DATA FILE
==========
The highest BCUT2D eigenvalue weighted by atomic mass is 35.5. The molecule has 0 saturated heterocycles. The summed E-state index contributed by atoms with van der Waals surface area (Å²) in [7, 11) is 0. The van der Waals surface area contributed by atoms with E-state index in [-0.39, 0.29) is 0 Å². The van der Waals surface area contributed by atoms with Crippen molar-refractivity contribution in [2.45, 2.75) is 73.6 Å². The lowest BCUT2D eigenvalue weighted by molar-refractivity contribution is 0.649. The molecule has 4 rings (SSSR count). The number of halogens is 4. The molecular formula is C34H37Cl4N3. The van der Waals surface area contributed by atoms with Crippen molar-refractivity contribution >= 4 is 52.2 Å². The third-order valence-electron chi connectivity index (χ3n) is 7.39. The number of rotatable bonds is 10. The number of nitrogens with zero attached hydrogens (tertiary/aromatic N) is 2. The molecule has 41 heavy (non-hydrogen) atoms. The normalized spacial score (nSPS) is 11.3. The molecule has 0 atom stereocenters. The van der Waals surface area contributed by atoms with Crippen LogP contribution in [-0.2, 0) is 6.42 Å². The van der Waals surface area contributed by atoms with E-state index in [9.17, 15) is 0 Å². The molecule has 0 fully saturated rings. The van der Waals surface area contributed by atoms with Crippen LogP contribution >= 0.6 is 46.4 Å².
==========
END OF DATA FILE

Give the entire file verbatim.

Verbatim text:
The highest BCUT2D eigenvalue weighted by atomic mass is 35.5. The molecule has 0 saturated heterocycles. The summed E-state index contributed by atoms with van der Waals surface area (Å²) in [7, 11) is 0. The van der Waals surface area contributed by atoms with E-state index in [-0.39, 0.29) is 0 Å². The van der Waals surface area contributed by atoms with Crippen molar-refractivity contribution in [2.45, 2.75) is 73.6 Å². The lowest BCUT2D eigenvalue weighted by molar-refractivity contribution is 0.649. The molecule has 4 rings (SSSR count). The number of halogens is 4. The molecular formula is C34H37Cl4N3. The van der Waals surface area contributed by atoms with Crippen molar-refractivity contribution >= 4 is 52.2 Å². The third-order valence-electron chi connectivity index (χ3n) is 7.39. The number of rotatable bonds is 10. The number of nitrogens with zero attached hydrogens (tertiary/aromatic N) is 2. The molecule has 41 heavy (non-hydrogen) atoms. The normalized spacial score (nSPS) is 11.3. The molecule has 0 atom stereocenters. The van der Waals surface area contributed by atoms with Crippen LogP contribution in [-0.2, 0) is 6.42 Å². The van der Waals surface area contributed by atoms with E-state index in [9.17, 15) is 0 Å². The molecule has 0 fully saturated rings. The van der Waals surface area contributed by atoms with Crippen LogP contribution >= 0.6 is 46.4 Å².